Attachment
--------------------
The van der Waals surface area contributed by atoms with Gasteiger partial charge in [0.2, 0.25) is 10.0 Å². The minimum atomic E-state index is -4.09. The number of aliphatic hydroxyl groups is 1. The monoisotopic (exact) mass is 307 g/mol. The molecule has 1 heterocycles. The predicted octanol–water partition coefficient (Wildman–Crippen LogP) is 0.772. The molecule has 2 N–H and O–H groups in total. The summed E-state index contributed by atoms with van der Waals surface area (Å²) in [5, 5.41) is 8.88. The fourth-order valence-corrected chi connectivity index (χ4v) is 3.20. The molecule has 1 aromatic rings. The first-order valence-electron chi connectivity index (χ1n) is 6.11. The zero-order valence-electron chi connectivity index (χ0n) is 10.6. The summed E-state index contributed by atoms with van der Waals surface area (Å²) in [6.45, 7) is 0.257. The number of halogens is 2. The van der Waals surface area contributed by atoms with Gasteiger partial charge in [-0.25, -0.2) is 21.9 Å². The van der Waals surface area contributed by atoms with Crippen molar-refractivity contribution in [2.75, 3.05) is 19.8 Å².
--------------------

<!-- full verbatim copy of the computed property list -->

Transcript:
The van der Waals surface area contributed by atoms with Gasteiger partial charge in [0.2, 0.25) is 10.0 Å². The minimum atomic E-state index is -4.09. The number of aliphatic hydroxyl groups is 1. The monoisotopic (exact) mass is 307 g/mol. The molecule has 1 heterocycles. The predicted octanol–water partition coefficient (Wildman–Crippen LogP) is 0.772. The molecule has 2 N–H and O–H groups in total. The summed E-state index contributed by atoms with van der Waals surface area (Å²) in [5, 5.41) is 8.88. The fourth-order valence-corrected chi connectivity index (χ4v) is 3.20. The molecule has 1 aromatic rings. The first-order valence-electron chi connectivity index (χ1n) is 6.11. The zero-order valence-electron chi connectivity index (χ0n) is 10.6. The summed E-state index contributed by atoms with van der Waals surface area (Å²) in [6.45, 7) is 0.257. The number of halogens is 2. The van der Waals surface area contributed by atoms with Gasteiger partial charge in [-0.25, -0.2) is 21.9 Å². The van der Waals surface area contributed by atoms with Crippen molar-refractivity contribution in [2.75, 3.05) is 19.8 Å².